115th Annual Conference - Honolulu, Hawaii
Friday, November 10 - Sunday, November 12, 2017

Teaching the Topic of Family Through TV Animation

Kyoko Hammond, University of Tennessee, Martin

The theme of family is an integral and unavoidable component of virtually all foreign language courses. I show that Japanese TV animation can serve as a useful point of departure from which all learners, regardless of cultural or familial background, can approach the theme of family in a meaningful and productive way.

Proposal: 

The theme of family is an integral and unavoidable component of virtually all foreign language courses at the beginning and low-intermediate levels. In the case of Japanese, a discussion of family requires that teachers introduce not only relevant vocabulary and structure, but also that they familiarize their students with unique cultural aspects of Japanese society as it pertains to the family. However, this topic can be a sensitive one for some students, since students are typically expected to describe their own family in classroom activities and assignments, and – for a wide variety of reasons – not all students feel comfortable doing so.

 

In my paper, I will show that Japanese TV animation can serve as a useful point of departure from which all learners, regardless of cultural or familial background, can approach the theme of family in a meaningful and productive way. By displacing the discussion of family onto fictional figures in Japanese animation, students are able to immerse themselves in the subject without it becoming a source of anxiety or tension. Although I discuss this topic in the context of the teaching of Japanese, I will be providing teachers of any foreign language with methodological tools they can apply in this context to the teaching of their own respective target languages.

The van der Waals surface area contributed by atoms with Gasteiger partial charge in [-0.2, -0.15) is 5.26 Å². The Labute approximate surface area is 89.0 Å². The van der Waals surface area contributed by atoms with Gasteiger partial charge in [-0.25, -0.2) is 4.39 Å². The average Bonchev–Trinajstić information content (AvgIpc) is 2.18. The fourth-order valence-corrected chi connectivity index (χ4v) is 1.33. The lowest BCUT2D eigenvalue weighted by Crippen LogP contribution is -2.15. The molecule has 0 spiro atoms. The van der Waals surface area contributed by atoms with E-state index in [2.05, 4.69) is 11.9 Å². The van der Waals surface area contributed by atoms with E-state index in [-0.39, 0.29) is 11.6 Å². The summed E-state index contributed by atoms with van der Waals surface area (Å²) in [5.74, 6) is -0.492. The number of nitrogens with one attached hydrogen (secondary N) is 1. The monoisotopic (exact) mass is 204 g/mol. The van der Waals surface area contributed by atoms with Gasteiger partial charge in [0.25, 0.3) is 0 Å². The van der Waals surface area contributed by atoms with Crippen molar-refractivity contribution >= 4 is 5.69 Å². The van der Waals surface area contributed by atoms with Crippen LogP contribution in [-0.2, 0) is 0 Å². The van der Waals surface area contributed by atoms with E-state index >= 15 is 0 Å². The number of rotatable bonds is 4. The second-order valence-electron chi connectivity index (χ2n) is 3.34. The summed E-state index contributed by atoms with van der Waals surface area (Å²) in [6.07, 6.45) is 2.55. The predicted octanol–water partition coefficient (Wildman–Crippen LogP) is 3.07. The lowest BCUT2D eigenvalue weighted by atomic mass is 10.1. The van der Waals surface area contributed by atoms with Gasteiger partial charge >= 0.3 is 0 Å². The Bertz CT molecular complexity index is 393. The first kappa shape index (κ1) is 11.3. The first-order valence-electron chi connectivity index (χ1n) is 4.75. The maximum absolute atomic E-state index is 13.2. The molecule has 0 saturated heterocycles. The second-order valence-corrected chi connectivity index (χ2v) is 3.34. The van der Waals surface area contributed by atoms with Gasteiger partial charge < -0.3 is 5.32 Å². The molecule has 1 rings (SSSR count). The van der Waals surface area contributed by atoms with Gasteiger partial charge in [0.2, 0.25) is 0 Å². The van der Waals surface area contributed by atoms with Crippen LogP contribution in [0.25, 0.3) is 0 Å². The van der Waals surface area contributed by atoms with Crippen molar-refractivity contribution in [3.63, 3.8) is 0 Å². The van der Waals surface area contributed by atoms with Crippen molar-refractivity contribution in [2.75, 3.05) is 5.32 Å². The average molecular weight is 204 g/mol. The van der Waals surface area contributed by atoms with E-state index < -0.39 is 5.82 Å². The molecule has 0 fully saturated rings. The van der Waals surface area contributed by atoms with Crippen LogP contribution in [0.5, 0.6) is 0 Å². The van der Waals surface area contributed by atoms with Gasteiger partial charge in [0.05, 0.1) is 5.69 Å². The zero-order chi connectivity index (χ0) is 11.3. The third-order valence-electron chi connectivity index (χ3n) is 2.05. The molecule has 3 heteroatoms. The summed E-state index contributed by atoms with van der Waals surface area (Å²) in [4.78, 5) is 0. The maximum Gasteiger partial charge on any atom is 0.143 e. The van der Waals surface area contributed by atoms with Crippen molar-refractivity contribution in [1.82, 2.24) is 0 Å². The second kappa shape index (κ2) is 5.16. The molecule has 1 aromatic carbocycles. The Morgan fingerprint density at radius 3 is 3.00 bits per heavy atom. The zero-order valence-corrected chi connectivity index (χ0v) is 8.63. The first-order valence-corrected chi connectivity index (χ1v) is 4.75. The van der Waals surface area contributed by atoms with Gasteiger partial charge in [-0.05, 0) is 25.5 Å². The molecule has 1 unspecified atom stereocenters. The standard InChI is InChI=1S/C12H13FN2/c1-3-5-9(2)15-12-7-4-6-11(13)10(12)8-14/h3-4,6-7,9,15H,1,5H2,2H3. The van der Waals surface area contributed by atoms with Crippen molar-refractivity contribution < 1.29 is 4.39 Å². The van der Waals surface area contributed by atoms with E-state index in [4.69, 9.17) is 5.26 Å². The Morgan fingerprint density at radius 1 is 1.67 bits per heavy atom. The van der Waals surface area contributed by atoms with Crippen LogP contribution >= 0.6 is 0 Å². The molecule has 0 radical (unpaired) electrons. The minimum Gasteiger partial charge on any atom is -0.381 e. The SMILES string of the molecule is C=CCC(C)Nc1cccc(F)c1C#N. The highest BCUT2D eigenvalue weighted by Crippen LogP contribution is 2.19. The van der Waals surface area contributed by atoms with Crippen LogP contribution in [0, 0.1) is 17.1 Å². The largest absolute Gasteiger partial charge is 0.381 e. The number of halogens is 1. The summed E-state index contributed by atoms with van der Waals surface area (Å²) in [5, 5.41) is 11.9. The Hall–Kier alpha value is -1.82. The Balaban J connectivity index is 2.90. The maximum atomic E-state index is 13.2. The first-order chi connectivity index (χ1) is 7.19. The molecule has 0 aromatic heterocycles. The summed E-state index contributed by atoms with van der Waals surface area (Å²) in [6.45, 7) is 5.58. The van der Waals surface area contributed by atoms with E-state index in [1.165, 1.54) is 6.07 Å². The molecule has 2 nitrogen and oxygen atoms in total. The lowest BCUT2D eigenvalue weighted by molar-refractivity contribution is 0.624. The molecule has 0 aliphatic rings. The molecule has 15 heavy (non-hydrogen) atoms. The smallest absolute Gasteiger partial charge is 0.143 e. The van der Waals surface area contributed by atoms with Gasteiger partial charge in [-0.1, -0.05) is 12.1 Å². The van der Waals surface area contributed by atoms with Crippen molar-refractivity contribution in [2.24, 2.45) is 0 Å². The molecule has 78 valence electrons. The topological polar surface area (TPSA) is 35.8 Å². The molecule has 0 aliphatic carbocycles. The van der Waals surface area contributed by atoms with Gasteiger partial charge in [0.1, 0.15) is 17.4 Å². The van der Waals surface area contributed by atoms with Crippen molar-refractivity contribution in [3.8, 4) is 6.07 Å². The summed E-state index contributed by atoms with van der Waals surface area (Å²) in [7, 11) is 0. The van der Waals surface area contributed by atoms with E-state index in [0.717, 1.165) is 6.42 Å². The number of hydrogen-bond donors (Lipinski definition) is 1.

Below are but a few examples how I have used a TV animation in my class.

 

Example 1: A common question in the context of this topic is “how many family members do you   have?” Textbook illustrations often depict a family tree with a father, a mother, children with grandparents; however, instructors need to be aware that this model may not bear any resemblance to the family structure of some students. The lesson plan, therefore, ought to incorporate cultural norms in a particular society, but instructors should be careful not to make the discussion excessively personal. To avoid creating an uncomfortable situation, using a fictional family in a TV animation is a great tool. Students can describe “their” family based on the family in the show.

 

Example 2: Instructors also can choose an animation that shows a traditional family structure and a more modern family structure. Instead of explaining the change, students can watch episodes from various shows and analyze the change for themselves, which in turn provides plenty of material for discussion and the introduction of relevant new vocabulary.

 

Example 3: In the case of the Japanese language, there are at least two pairs of words for each family term (e.g. father, mother, etc.). One set consists of “humble” terms while the other is composed of “polite” terms. One should be used when a person introduces his/her family to others and the other set is intended to be used when a person talks about another person’s family. But the use of this rule can vary quite a bit when family members are addressing one another. Students can learn this concept by reading a text, but it will be clearer and much more engaging if they can actually see how Japanese people use those terms in a real setting. For this purpose, I use an animation series titled “Sazae san” wherein family structure does not follow expectations that students typically have based on each character’s appearance. Instead, learners need to figure out Sazae’s family structure by paying close attention to what each person calls the other. This activity again prepares the class for a revealing discussion of family dynamics in Japanese culture.

 

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